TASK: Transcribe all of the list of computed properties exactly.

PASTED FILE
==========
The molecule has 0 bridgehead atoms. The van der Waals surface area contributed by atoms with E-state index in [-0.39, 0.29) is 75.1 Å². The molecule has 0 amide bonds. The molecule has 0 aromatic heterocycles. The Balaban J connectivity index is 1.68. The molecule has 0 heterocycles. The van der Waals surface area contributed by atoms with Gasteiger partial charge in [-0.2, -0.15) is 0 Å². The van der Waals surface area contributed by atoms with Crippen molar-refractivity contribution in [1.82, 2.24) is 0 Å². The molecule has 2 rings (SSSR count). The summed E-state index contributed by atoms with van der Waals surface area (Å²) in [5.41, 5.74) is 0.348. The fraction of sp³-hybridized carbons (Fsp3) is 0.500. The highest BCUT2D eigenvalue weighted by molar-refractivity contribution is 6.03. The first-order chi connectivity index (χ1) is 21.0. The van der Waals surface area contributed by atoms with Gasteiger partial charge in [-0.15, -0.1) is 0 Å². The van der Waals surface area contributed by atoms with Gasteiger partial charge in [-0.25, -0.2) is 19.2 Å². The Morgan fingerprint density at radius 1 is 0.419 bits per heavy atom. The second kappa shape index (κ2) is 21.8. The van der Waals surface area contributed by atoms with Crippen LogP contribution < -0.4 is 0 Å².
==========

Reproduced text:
The molecule has 0 bridgehead atoms. The van der Waals surface area contributed by atoms with E-state index in [-0.39, 0.29) is 75.1 Å². The molecule has 0 amide bonds. The molecule has 0 aromatic heterocycles. The Balaban J connectivity index is 1.68. The molecule has 0 heterocycles. The van der Waals surface area contributed by atoms with Gasteiger partial charge in [-0.2, -0.15) is 0 Å². The van der Waals surface area contributed by atoms with Crippen molar-refractivity contribution in [1.82, 2.24) is 0 Å². The molecule has 2 rings (SSSR count). The summed E-state index contributed by atoms with van der Waals surface area (Å²) in [5.41, 5.74) is 0.348. The fraction of sp³-hybridized carbons (Fsp3) is 0.500. The highest BCUT2D eigenvalue weighted by molar-refractivity contribution is 6.03. The first-order chi connectivity index (χ1) is 21.0. The van der Waals surface area contributed by atoms with Gasteiger partial charge in [-0.15, -0.1) is 0 Å². The van der Waals surface area contributed by atoms with Gasteiger partial charge in [-0.25, -0.2) is 19.2 Å². The Morgan fingerprint density at radius 1 is 0.419 bits per heavy atom. The second kappa shape index (κ2) is 21.8. The van der Waals surface area contributed by atoms with Crippen LogP contribution < -0.4 is 0 Å².